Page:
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Dog conformation shows are occasionally accused of being beauty contests. In reality, they’re organized more like job fairs. At shows like the AKC National Championship, dogs are exhibited in seven different groups, organized by the original work that each breed was developed to do. The dog judged to be the best in each group becomes one of the final seven dogs to vie for the coveted Best in Show title.

Sporting Group

Breeds in the Sporting Group were bred to assist hunters in the capture and retrieval of feathered game. Retrievers, built for swimming, specialize on waterfowl, while the hunting grounds of setters, spaniels, and pointing breeds are grasslands where quail, pheasant, and other game birds nest. Many Sporting Group breeds possess thick, water-repellant coats resistant to harsh hunting conditions.

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Hound Group

All breeds in the Hound Group were bred to pursue warm-blooded quarry. The sleek, long-legged sighthounds use explosive speed and wide vision to chase swift prey, like jackrabbits and antelope, while tough, durable scenthounds rely on their powerful noses to trail anything from raccoons to escaped convicts. Members of the Hound Group possess strong prey drives, and often will stop at nothing to catch their quarries.

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Working Group

Breeds in the Working Group are dogkind’s punch-the-clock, blue-collar workers, and the group includes some of the world’s most ancient breeds. They were developed to assist humans in some capacity – including pulling sleds and carts, guarding flocks and homes, and protecting their families – and many of these breeds are still used as working dogs today. Breeds in the Working Group tend to be known for imposing stature, strength, and intelligence.

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Terrier Group

The feisty, short-legged breeds in the Terrier Group were first bred to go underground in pursuit of rodents and other vermin. Long-legged terrier breeds dig out varmints rather than burrowing in after them, while the group’s “bull” breeds, created long ago for ghastly pursuits like bull baiting, are popular companion dogs today. Breeds in the Terrier Group are excellent competitors in the sport of Earthdog.

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Toy Group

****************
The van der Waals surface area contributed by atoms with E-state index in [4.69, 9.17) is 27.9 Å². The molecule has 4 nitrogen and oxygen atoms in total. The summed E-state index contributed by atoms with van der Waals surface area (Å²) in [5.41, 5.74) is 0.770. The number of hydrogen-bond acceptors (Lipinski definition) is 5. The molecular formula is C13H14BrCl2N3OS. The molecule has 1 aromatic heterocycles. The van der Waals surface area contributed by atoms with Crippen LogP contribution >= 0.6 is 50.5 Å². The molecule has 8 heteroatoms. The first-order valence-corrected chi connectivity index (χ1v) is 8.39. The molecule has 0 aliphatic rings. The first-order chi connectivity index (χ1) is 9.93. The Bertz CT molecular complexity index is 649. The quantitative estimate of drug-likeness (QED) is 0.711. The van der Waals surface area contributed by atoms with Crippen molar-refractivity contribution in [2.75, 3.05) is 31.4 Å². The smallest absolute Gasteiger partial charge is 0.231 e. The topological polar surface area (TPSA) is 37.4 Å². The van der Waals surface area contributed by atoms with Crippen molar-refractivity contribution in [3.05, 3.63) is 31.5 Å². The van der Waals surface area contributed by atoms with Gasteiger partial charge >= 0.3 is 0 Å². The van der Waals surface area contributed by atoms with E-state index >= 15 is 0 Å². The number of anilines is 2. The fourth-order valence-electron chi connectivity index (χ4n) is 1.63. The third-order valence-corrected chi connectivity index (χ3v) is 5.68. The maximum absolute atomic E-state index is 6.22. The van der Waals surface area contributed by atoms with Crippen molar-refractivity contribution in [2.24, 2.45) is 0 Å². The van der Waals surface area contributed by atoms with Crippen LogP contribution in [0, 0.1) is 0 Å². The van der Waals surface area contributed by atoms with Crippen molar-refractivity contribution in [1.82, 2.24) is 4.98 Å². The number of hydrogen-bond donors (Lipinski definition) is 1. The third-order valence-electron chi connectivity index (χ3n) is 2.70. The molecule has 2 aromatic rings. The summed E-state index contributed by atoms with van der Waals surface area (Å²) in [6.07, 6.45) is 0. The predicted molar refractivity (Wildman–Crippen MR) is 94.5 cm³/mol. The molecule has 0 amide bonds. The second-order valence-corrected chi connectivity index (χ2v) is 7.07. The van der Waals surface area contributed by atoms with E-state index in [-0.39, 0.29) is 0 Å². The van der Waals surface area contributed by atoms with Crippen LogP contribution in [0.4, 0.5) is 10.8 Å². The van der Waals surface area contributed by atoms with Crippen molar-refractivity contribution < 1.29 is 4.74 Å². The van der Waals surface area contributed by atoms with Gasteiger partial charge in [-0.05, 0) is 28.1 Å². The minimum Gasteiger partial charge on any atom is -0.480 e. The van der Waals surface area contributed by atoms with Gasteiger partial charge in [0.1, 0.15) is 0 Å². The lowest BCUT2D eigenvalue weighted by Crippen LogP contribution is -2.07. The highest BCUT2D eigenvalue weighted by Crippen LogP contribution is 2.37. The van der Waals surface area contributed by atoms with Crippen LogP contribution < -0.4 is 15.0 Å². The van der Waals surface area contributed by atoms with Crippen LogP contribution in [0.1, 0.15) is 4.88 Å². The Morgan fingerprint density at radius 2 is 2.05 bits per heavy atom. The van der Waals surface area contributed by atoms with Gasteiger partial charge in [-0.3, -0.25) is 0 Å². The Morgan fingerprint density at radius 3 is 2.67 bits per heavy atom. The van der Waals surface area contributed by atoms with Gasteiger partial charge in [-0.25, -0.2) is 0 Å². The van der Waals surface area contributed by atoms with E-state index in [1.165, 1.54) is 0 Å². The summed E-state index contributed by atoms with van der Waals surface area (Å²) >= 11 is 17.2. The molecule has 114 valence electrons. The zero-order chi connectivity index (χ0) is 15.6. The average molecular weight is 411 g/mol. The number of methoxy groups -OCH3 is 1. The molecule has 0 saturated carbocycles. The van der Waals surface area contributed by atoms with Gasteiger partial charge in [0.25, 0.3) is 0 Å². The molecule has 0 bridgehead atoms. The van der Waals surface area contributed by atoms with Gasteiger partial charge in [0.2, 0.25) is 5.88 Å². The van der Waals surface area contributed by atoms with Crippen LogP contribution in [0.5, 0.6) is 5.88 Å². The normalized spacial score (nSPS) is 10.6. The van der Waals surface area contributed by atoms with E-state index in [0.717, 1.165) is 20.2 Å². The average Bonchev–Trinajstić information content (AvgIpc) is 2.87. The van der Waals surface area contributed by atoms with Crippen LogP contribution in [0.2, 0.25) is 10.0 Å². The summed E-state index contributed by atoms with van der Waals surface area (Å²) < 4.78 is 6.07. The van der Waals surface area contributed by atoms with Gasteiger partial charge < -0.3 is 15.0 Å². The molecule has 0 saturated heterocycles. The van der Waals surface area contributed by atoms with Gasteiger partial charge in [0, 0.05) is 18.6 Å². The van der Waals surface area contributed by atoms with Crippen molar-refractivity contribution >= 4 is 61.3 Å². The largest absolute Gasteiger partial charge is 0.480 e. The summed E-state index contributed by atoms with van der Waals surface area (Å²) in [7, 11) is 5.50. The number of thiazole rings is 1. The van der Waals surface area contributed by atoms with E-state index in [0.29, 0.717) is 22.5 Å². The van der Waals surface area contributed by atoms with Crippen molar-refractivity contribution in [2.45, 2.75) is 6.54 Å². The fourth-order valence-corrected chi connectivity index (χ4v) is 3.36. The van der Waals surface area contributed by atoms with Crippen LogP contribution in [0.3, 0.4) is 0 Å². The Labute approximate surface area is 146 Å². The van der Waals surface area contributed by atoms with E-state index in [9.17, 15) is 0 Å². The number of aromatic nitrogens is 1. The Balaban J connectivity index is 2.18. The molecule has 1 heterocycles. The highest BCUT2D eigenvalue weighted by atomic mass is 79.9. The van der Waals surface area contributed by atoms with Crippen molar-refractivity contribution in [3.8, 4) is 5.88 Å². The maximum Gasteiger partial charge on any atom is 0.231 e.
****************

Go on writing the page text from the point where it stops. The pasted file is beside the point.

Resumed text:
The diminutive breeds of the Toy Group come in enough coat types and colors to satisfy nearly any preference, but all are small enough to fit comfortably in the lap of their adored humans. In a way, toys dogs are their own version of working dogs: they work hard at being attentive, affectionate companions. Breeds in the Toy Group are popular with city dwellers, as their small size makes them a good fit for smaller yards or apartments.

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Non-Sporting Group

The breeds of the Non-Sporting Group have two things in common: wet noses and four legs. After that, there’s not much shared by this patchwork group of breeds whose job descriptions defy categorization in the six other groups, though they all have fascinating histories. Today, the varied breeds of the Non-Sporting Group are largely sought after as companion animals, as they were all developed to interact with people in some capacity.

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Herding Group

The Herding Group comprises breeds developed for moving livestock, including sheep, cattle, and even reindeer. Herding dogs work closely with their human shepherds, and their natural intelligence and responsiveness makes them highly trainable. Today, some Herding breeds, such as the German Shepherd Dog, are commonly trained for police work. The high levels of energy found in Herding Group breeds means finding them a job is recommended, lest they begin herding your children at home.

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